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Tennessee coal ash spill

Wade Payne/AP.

A few hours before dawn on Dec. 22, 2008, the walls of a dam holding 1.1 billion gallons of coal ash crumbled, spilling the toxic concoction into the town of Kingston, Tenn., and creating the largest industrial spill in U.S. history. The wave of ash, leftovers from burning coal mixed with water, wiped out roads, crumpled docks and destroyed homes.

The ash had been stored at the nearby Tennessee Valley Authority coal power plant and contained a decade’s worth of arsenic, selenium, lead and radioactive materials. These metals can cause cancer, liver damage, neurological disorders and other health problems, but the EPA doesn’t classify coal ash as a hazardous material. As workers in Hazmat suits picked through the sludge, Kingston residents were told the ash didn’t present a serious health risk.

A Duke University study revealed that toxic elements in the coal ash could be suspended in the air, posing a serious health risk. The study also said that the coal ash contaminated waters and that accumulation of toxins in river sediment could poison fish. Residents have reported numerous health problems — headaches, respiratory problems and seizures, among others — and scientists have found high levels of toxins in the tissues of fish in the Tennessee, Clinch and Emory rivers.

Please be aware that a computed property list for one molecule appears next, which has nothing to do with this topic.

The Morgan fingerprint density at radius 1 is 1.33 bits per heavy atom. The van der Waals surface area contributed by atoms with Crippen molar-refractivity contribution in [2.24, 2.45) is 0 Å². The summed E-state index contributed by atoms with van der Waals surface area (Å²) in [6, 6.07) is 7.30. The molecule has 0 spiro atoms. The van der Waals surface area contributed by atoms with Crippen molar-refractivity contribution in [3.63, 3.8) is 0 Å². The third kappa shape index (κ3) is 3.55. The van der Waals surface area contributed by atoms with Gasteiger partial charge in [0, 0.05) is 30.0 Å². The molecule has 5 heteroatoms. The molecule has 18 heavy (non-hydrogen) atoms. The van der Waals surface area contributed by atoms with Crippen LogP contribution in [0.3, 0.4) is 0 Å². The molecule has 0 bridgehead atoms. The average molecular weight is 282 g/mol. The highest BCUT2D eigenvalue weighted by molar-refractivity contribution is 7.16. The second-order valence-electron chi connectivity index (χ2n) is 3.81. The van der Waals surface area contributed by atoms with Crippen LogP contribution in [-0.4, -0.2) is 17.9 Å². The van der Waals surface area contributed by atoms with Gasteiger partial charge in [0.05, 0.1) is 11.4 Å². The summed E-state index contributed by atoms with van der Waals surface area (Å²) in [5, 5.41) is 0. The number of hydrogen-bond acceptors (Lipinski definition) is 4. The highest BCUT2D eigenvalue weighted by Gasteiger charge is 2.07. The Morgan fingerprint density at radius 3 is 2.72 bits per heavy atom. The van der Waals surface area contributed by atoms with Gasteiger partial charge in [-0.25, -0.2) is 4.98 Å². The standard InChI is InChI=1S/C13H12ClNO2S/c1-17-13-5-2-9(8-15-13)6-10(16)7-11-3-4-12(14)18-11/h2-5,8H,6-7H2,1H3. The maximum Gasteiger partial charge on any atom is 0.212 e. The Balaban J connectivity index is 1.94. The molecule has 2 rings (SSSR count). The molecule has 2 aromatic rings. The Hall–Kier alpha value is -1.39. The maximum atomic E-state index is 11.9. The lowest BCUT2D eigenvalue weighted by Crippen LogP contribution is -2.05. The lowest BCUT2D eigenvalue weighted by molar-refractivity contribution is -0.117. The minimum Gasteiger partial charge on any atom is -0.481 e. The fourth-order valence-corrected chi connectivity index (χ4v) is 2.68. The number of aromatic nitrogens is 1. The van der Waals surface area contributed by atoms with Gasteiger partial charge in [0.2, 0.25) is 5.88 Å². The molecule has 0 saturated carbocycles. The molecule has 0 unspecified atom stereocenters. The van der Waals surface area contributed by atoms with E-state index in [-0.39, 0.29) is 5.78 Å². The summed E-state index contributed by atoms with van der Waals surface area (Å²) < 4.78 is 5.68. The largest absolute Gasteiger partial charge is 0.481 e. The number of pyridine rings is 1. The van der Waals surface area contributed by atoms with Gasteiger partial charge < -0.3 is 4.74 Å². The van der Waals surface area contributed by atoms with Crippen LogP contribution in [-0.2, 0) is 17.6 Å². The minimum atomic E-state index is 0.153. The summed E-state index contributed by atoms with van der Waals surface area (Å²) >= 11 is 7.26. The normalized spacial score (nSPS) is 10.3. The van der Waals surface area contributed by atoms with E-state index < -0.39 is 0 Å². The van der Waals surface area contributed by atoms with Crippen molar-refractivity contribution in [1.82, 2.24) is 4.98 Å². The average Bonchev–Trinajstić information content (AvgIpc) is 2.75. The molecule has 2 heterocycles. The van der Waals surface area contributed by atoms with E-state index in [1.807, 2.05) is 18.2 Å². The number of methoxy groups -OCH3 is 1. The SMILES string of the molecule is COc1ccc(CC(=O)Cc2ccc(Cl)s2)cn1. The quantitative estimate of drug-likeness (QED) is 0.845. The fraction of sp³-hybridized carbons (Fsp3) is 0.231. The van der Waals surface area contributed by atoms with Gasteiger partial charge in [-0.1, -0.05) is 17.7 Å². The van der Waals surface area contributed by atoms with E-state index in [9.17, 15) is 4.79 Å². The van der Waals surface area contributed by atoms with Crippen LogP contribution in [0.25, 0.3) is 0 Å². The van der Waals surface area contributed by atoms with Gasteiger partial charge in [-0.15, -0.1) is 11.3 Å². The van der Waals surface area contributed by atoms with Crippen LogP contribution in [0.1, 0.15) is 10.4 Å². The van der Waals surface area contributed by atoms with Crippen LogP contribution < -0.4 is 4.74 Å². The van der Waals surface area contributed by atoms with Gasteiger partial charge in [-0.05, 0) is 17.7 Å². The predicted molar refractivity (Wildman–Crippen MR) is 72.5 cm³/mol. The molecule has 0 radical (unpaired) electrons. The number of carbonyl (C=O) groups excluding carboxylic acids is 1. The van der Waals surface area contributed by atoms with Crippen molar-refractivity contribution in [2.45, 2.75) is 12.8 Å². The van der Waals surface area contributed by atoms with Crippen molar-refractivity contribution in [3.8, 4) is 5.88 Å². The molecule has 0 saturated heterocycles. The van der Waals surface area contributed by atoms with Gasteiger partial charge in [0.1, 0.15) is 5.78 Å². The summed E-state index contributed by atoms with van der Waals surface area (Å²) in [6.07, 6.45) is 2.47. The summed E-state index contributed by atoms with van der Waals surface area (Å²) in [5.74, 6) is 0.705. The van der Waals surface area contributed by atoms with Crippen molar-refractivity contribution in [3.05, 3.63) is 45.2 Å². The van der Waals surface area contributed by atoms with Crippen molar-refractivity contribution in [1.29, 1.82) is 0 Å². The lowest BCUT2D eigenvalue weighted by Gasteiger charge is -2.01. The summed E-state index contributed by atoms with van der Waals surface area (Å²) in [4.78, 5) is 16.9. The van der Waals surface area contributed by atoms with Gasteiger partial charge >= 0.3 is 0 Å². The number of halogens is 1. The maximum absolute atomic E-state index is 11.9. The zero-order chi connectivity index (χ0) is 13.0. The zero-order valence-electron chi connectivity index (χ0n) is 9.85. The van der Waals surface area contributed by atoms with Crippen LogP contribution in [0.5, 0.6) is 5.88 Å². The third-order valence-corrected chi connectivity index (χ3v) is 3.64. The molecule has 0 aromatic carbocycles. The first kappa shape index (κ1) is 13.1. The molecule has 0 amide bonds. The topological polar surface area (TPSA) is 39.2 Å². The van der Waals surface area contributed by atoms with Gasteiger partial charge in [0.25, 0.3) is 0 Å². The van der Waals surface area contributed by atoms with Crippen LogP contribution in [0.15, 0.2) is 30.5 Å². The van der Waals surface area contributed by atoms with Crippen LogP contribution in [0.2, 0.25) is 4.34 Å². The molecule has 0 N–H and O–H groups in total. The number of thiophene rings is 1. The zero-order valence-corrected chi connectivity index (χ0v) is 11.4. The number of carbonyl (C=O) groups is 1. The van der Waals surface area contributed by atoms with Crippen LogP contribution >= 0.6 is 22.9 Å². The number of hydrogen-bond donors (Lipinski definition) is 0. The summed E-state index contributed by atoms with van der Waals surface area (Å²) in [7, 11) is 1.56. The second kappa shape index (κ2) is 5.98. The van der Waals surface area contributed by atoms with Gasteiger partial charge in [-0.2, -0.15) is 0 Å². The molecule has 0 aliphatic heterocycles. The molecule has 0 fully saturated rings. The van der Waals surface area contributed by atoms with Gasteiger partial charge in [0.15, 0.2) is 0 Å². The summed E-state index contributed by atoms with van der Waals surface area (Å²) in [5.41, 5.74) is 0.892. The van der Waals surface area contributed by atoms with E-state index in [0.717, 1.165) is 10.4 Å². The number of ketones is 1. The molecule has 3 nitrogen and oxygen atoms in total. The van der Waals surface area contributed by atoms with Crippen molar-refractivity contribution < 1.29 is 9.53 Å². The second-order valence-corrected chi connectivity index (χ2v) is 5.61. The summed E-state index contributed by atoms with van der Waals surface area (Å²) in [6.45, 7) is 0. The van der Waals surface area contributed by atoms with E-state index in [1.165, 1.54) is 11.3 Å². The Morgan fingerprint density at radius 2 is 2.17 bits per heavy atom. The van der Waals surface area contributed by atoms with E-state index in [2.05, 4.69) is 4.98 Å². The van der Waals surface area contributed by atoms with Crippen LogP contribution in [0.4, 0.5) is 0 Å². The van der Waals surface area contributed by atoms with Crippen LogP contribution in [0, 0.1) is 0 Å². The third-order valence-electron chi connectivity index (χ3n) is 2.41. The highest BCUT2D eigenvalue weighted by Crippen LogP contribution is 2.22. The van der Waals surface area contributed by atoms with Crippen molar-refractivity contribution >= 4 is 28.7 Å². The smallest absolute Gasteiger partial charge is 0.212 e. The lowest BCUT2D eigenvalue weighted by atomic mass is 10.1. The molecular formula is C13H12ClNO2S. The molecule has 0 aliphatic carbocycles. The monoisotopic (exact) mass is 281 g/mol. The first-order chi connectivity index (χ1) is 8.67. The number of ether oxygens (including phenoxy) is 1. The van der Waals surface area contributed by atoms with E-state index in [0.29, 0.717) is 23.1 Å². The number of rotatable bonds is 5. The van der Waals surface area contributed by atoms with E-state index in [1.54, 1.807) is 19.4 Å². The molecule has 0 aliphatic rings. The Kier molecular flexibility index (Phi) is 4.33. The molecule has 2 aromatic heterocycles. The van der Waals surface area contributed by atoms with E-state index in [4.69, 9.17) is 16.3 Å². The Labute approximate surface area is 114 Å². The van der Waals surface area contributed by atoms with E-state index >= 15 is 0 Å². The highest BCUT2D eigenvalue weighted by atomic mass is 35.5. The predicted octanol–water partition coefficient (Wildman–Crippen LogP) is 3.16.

The long-term effects of coal ash on humans and wildlife remain largely unknown, and experts say the impact of the Tennessee coal ash spill may take decades to sort out.

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Exxon Valdez oil spill

John Gaps III/AP.

Perhaps the most notorious man-made environmental disaster in American history until recently, the 1989 Exxon Valdez oil spill devastated the Alaskan coast. When the Exxon Valdez supertanker hit a reef in Prince William Sound, 11 of its cargo tanks ruptured, dumping 10.8 million gallons of crude that eventually covered 11,000 miles of ocean.

Cleanup began immediately, but despite thousands of personnel helping over the next two years, the spill still hasn’t been fully cleaned up 20 years later. In 2001, a survey found oil at 58 percent of the 91 sites assessed, and oil remains a few inches below the surface on many of Alaska’s beaches.

Responders found carcasses of more than 35,000 birds and 1,000 sea otters. These discoveries were considered to be a fraction of the animal death toll because carcasses typically sink to the seabed. It’s estimated that 250,000 seabirds, 2,800 sea otters, 300 harbor seals, 250 bald eagles and up to 22 killer whales died along with billions of salmon and herring eggs. A 2006 study found that exposure to Exxon Valdez oil still impacts many shore-dwelling animals — otters have yet to reinhabit Herring Bay, and their overall numbers have declined.